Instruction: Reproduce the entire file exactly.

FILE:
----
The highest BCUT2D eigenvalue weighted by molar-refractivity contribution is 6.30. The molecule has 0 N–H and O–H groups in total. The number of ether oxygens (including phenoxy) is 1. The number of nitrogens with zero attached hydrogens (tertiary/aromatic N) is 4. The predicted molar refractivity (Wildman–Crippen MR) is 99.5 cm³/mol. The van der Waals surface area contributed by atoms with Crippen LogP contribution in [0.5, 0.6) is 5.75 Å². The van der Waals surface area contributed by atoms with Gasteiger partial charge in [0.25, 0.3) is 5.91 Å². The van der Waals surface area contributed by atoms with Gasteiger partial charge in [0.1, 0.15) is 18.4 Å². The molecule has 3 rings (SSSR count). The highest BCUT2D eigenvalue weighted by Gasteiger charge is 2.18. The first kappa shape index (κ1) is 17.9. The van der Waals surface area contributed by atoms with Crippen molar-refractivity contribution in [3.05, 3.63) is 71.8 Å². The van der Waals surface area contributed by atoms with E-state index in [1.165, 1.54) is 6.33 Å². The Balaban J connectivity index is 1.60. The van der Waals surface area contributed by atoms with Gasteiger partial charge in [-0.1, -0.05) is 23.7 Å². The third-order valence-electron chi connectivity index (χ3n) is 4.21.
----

The highest BCUT2D eigenvalue weighted by molar-refractivity contribution is 6.30. The molecule has 0 N–H and O–H groups in total. The number of ether oxygens (including phenoxy) is 1. The number of nitrogens with zero attached hydrogens (tertiary/aromatic N) is 4. The predicted molar refractivity (Wildman–Crippen MR) is 99.5 cm³/mol. The van der Waals surface area contributed by atoms with Crippen LogP contribution in [0.5, 0.6) is 5.75 Å². The van der Waals surface area contributed by atoms with Gasteiger partial charge in [0.25, 0.3) is 5.91 Å². The van der Waals surface area contributed by atoms with Gasteiger partial charge in [0.1, 0.15) is 18.4 Å². The molecule has 3 rings (SSSR count). The highest BCUT2D eigenvalue weighted by Gasteiger charge is 2.18. The first kappa shape index (κ1) is 17.9. The van der Waals surface area contributed by atoms with Crippen molar-refractivity contribution in [3.05, 3.63) is 71.8 Å². The van der Waals surface area contributed by atoms with E-state index in [1.165, 1.54) is 6.33 Å². The Balaban J connectivity index is 1.60. The van der Waals surface area contributed by atoms with Gasteiger partial charge in [-0.1, -0.05) is 23.7 Å². The third-order valence-electron chi connectivity index (χ3n) is 4.21.